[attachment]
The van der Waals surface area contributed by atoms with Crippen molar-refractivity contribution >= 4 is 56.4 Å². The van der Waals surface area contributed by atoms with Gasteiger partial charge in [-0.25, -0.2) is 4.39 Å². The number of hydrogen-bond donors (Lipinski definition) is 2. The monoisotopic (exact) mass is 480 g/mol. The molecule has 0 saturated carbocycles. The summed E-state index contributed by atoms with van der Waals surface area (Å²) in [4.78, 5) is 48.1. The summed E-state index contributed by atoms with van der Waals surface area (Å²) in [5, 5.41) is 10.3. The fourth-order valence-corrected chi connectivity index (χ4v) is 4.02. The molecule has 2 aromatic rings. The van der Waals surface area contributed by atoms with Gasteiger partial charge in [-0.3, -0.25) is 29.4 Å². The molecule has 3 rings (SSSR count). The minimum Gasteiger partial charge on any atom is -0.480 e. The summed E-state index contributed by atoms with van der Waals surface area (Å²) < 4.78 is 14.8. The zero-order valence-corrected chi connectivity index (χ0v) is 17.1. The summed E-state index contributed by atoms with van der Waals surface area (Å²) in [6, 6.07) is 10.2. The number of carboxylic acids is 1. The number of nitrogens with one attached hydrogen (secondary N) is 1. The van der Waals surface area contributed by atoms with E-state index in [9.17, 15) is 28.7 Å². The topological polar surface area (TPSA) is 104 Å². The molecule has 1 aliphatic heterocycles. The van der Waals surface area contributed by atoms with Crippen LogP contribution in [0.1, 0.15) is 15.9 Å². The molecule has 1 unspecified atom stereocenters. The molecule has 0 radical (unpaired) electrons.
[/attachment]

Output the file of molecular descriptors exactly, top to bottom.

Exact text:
The van der Waals surface area contributed by atoms with Crippen molar-refractivity contribution >= 4 is 56.4 Å². The van der Waals surface area contributed by atoms with Gasteiger partial charge in [-0.25, -0.2) is 4.39 Å². The number of hydrogen-bond donors (Lipinski definition) is 2. The monoisotopic (exact) mass is 480 g/mol. The molecule has 0 saturated carbocycles. The summed E-state index contributed by atoms with van der Waals surface area (Å²) in [4.78, 5) is 48.1. The summed E-state index contributed by atoms with van der Waals surface area (Å²) in [5, 5.41) is 10.3. The fourth-order valence-corrected chi connectivity index (χ4v) is 4.02. The molecule has 2 aromatic rings. The van der Waals surface area contributed by atoms with Gasteiger partial charge in [-0.3, -0.25) is 29.4 Å². The molecule has 3 rings (SSSR count). The minimum Gasteiger partial charge on any atom is -0.480 e. The summed E-state index contributed by atoms with van der Waals surface area (Å²) < 4.78 is 14.8. The zero-order valence-corrected chi connectivity index (χ0v) is 17.1. The summed E-state index contributed by atoms with van der Waals surface area (Å²) in [6, 6.07) is 10.2. The number of carboxylic acids is 1. The number of nitrogens with one attached hydrogen (secondary N) is 1. The van der Waals surface area contributed by atoms with E-state index in [9.17, 15) is 28.7 Å². The topological polar surface area (TPSA) is 104 Å². The molecule has 1 aliphatic heterocycles. The van der Waals surface area contributed by atoms with Crippen LogP contribution in [0.1, 0.15) is 15.9 Å². The molecule has 1 unspecified atom stereocenters. The molecule has 0 radical (unpaired) electrons.